The American Civil War was the backdrop for Doug Conkey's most interesting talk about the Gettysburg address. In 1863 the Battle of Gettysburg, a small hamlet, took place over 3 days from the 1st to the 3rd of July. The Confederate army from the South was led by Robert E. Lee while the Northern Army was led by George Meade. 170,000 troops took part in the battle and while the South lost 25,000 men the North's casualties were 28,000.  Lee withdrew his troops and left the battleground on 5th July.
In November of that year, Abraham Lincoln went to Gettysburg to dedicate the Union (Northern Army) Cemetery. The main speaker on the day was Edward Everett, a well known politician and clergyman noted for his oratory. He spoke for one hour and fifty seven minutes. The President had been asked to offer only a "few appropriate remarks".
Lincoln's address lasted only a few short minutes and comprised 269 words, but it has come to be regarded as one of the all-time great speeches.
Doug and Wendy toured the Civil War sites and Doug has very detailed interest in that terrible conflict which saw citizens of the same country slaughter each other. The rift in the American body politic is still very evident today.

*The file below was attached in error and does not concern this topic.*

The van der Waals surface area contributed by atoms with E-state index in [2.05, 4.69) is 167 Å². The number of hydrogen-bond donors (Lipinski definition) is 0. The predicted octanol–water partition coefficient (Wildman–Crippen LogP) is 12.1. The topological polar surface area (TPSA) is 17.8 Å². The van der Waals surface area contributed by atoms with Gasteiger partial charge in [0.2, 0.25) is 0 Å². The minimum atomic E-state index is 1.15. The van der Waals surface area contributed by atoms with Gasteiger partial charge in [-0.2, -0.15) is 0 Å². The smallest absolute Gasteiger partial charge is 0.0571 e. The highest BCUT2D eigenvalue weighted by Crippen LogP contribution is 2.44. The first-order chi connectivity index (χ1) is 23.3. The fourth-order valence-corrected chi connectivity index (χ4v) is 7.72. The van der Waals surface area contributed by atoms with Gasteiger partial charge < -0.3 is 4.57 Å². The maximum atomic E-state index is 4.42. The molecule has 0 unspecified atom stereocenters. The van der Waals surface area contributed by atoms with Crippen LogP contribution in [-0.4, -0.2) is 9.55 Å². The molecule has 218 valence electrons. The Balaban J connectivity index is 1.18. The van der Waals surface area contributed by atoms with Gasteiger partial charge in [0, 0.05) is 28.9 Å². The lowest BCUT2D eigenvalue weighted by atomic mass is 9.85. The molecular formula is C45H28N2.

Read the speech below.

Four score and seven years ago our fathers brought forth on this continent, a new nation, conceived in Liberty, and dedicated to the proposition that all men are created equal. 

Now we are engaged in a great civil war, testing whether that nation, or any nation so conceived and so dedicated, can long endure. We are met on a great battle-field of that war. We have come to dedicate a portion of that field, as a final resting place for those who here gave their lives that that nation might live. It is altogether fitting and proper that we should do this. 

But, in a larger sense, we can not dedicate -- we can not consecrate -- we can not hallow -- this ground. The brave men, living and dead, who struggled here, have consecrated it, far above our poor power to add or detract. The world will little note, nor long remember what we say here, but it can never forget what they did here. It is for us the living, rather, to be dedicated here to the unfinished work which they who fought here have thus far so nobly advanced. It is rather for us to be here dedicated to the great task remaining before us -- that from these honored dead we take increased devotion to that cause for which they gave the last full measure of devotion -- that we here highly resolve that these dead shall not have died in vain -- that this nation, under God, shall have a new birth of freedom -- and that government of the people, by the people, for the people, shall not perish from the earth.

Abraham Lincoln
November 19, 1863